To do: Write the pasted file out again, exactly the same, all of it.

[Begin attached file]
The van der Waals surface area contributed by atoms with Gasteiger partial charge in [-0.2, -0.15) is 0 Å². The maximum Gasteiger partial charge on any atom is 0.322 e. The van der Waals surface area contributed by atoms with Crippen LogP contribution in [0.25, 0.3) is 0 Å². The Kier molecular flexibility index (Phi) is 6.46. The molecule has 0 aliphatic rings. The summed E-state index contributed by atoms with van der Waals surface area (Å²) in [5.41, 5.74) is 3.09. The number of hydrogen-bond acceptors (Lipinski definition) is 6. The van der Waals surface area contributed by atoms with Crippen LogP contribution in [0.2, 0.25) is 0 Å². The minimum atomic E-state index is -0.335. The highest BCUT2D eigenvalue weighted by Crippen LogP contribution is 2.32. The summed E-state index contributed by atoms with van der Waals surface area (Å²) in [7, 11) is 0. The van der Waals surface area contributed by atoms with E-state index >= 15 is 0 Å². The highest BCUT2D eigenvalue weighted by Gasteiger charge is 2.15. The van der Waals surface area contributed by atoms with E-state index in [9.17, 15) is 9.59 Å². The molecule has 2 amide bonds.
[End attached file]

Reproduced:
The van der Waals surface area contributed by atoms with Gasteiger partial charge in [-0.2, -0.15) is 0 Å². The maximum Gasteiger partial charge on any atom is 0.322 e. The van der Waals surface area contributed by atoms with Crippen LogP contribution in [0.25, 0.3) is 0 Å². The Kier molecular flexibility index (Phi) is 6.46. The molecule has 0 aliphatic rings. The summed E-state index contributed by atoms with van der Waals surface area (Å²) in [5.41, 5.74) is 3.09. The number of hydrogen-bond acceptors (Lipinski definition) is 6. The van der Waals surface area contributed by atoms with Crippen LogP contribution in [0.2, 0.25) is 0 Å². The minimum atomic E-state index is -0.335. The highest BCUT2D eigenvalue weighted by Crippen LogP contribution is 2.32. The summed E-state index contributed by atoms with van der Waals surface area (Å²) in [7, 11) is 0. The van der Waals surface area contributed by atoms with E-state index >= 15 is 0 Å². The highest BCUT2D eigenvalue weighted by Gasteiger charge is 2.15. The van der Waals surface area contributed by atoms with E-state index in [9.17, 15) is 9.59 Å². The molecule has 2 amide bonds.